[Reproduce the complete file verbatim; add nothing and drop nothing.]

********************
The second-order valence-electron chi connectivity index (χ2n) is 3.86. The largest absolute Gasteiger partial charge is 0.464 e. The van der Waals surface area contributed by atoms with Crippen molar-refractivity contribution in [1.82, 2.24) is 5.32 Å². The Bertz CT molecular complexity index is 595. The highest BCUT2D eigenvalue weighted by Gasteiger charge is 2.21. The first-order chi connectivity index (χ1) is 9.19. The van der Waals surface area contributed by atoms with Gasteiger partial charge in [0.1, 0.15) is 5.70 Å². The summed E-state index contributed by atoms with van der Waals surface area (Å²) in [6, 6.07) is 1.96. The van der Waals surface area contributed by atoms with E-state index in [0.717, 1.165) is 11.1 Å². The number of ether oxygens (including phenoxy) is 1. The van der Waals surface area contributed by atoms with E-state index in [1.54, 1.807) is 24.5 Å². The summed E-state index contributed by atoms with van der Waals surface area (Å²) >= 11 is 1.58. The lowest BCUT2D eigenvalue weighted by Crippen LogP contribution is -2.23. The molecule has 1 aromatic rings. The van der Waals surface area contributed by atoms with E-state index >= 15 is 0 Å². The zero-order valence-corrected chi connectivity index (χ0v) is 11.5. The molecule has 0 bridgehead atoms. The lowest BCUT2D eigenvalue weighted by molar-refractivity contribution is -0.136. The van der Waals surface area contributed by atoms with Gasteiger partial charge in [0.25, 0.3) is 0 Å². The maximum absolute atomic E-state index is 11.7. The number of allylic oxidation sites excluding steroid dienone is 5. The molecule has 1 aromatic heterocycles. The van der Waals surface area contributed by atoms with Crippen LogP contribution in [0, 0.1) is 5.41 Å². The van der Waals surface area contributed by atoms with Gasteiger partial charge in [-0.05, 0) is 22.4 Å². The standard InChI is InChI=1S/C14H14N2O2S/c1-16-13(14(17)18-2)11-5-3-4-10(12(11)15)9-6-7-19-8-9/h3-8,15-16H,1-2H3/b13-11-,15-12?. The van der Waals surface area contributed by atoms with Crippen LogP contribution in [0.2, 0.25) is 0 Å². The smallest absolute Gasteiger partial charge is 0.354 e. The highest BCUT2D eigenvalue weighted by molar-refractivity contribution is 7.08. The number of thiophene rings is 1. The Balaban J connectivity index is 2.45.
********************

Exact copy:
The second-order valence-electron chi connectivity index (χ2n) is 3.86. The largest absolute Gasteiger partial charge is 0.464 e. The van der Waals surface area contributed by atoms with Crippen molar-refractivity contribution in [1.82, 2.24) is 5.32 Å². The Bertz CT molecular complexity index is 595. The highest BCUT2D eigenvalue weighted by Gasteiger charge is 2.21. The first-order chi connectivity index (χ1) is 9.19. The van der Waals surface area contributed by atoms with Gasteiger partial charge in [0.1, 0.15) is 5.70 Å². The summed E-state index contributed by atoms with van der Waals surface area (Å²) in [6, 6.07) is 1.96. The van der Waals surface area contributed by atoms with E-state index in [0.717, 1.165) is 11.1 Å². The number of ether oxygens (including phenoxy) is 1. The van der Waals surface area contributed by atoms with E-state index in [1.54, 1.807) is 24.5 Å². The summed E-state index contributed by atoms with van der Waals surface area (Å²) >= 11 is 1.58. The lowest BCUT2D eigenvalue weighted by Crippen LogP contribution is -2.23. The molecule has 1 aromatic rings. The van der Waals surface area contributed by atoms with E-state index >= 15 is 0 Å². The zero-order valence-corrected chi connectivity index (χ0v) is 11.5. The molecule has 0 bridgehead atoms. The lowest BCUT2D eigenvalue weighted by molar-refractivity contribution is -0.136. The van der Waals surface area contributed by atoms with Gasteiger partial charge in [0.25, 0.3) is 0 Å². The maximum absolute atomic E-state index is 11.7. The number of allylic oxidation sites excluding steroid dienone is 5. The molecule has 1 aromatic heterocycles. The van der Waals surface area contributed by atoms with Crippen LogP contribution in [0, 0.1) is 5.41 Å². The van der Waals surface area contributed by atoms with Gasteiger partial charge in [-0.05, 0) is 22.4 Å². The standard InChI is InChI=1S/C14H14N2O2S/c1-16-13(14(17)18-2)11-5-3-4-10(12(11)15)9-6-7-19-8-9/h3-8,15-16H,1-2H3/b13-11-,15-12?. The van der Waals surface area contributed by atoms with Crippen LogP contribution in [0.2, 0.25) is 0 Å². The smallest absolute Gasteiger partial charge is 0.354 e. The highest BCUT2D eigenvalue weighted by molar-refractivity contribution is 7.08. The number of thiophene rings is 1. The Balaban J connectivity index is 2.45.